Republicans starting to reap kosher vote, says poll

By Matthew Brooks, February 9, 2012

The stereotype of the Jewish voter as a confirmed Democrat from cradle to grave is starting to crack.

A study this month by the respected Pew Research Centre, comparing polls from 2008 and 2011, shows a significant increase in Jewish support for Republicans over that period. Pew found that while Jews favoured Democrats by a 52-point margin in 2008, the Democrats now have a much smaller 36-point margin among Jewish voters. In fact, more Jews than ever are identifying as Republicans, not just "leaning Republican", according to the Pew report.

This news comes as no great surprise to Jewish Republicans, since it confirms a trend we have been watching for some time. It reinforces two data points from last year that indicated a strengthening of Jewish support for Republicans.

In September, there was a special election to fill the congressional seat in New York's ninth district, after a scandal forced the resignation of Rep Anthony Weiner. New York's ninth is overwhelmingly Democratic in voter registration and at least one-third Jewish. Despite this, Republican Bob Turner won, becoming the first Republican to represent NY-9 since 1920.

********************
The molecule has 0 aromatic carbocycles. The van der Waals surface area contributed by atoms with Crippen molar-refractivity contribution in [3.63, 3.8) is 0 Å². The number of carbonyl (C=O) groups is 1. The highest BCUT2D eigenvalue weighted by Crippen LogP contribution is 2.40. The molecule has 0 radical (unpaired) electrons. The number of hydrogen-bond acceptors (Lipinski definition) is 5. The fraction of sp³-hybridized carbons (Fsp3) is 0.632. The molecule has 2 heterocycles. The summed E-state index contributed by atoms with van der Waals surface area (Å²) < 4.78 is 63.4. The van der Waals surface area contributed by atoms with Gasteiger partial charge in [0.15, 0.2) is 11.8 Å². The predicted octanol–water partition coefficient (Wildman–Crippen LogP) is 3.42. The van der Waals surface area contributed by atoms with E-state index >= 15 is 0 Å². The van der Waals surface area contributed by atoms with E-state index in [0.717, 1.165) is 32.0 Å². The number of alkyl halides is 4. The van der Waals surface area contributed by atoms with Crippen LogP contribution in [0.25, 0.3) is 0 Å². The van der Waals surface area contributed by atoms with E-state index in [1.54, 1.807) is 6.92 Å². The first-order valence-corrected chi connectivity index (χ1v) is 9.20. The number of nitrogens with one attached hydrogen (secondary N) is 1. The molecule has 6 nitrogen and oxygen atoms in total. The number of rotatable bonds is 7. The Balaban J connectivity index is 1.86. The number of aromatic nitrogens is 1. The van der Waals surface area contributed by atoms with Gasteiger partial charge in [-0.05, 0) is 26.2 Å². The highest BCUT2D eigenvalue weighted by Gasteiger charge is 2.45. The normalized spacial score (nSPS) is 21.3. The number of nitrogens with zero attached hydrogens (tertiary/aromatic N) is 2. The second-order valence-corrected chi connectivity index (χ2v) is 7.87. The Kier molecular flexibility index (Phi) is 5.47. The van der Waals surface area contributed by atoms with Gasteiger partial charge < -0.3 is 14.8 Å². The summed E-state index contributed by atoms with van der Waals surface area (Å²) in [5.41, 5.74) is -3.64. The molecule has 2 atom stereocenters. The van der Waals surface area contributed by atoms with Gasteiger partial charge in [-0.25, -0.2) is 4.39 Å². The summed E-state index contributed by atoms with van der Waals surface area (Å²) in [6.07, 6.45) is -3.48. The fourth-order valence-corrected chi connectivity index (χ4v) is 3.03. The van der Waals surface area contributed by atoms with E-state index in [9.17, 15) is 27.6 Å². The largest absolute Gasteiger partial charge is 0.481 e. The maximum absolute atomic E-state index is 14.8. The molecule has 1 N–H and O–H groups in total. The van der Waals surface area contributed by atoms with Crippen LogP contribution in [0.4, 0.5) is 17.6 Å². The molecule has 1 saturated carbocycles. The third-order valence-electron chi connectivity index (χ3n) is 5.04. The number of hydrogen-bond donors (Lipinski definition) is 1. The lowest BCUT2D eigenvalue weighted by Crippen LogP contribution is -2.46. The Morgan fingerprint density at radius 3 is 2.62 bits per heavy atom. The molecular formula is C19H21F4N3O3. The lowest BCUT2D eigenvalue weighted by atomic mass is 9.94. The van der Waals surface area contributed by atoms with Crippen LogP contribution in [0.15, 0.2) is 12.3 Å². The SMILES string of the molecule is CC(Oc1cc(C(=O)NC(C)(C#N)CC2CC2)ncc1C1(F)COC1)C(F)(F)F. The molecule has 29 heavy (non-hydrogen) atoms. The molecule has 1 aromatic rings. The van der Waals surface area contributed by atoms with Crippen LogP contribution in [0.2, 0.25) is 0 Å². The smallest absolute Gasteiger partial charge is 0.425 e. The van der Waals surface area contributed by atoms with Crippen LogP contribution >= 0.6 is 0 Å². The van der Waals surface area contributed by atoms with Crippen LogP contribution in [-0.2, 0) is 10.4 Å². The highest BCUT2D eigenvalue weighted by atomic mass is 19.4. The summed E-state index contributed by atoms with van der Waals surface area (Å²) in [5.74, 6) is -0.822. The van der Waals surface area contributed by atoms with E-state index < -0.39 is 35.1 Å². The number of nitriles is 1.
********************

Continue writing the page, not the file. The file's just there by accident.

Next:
That race was considered a bellwether for 2012, offering Republicans a glimpse of the effects a sour economy and tensions between the Obama administration and Israel were having on Jewish voters.

Jewish Republicans were further encouraged by a national poll, conducted by the American Jewish Committee last September, which showed that President Obama's approval rating among Jewish voters had dipped significantly.

In that poll, President Obama's overall job rating was 48 per cent disapproval to 45 per cent approval. (In 2010 those numbers were 44 per cent disapproval and 51 per cent approval.) On the economy, Jews disapproved of Obama's performance by a wide margin, 60 per cent to 37 per cent. On the US-Israel relationship, the majority of Jews disapproved, 53 per cent to 40 per cent. For the first time in an AJC poll of Jewish voters, either a plurality or a majority of the respondents disapproved of the President's handling of these key issues. That puts President Obama's approval rating at near-Jimmy Carter depths among Jewish voters.

Matthew Brooks is Executive Director of the Republican Jewish Coalition

Last updated: 4:15pm, January 5 2015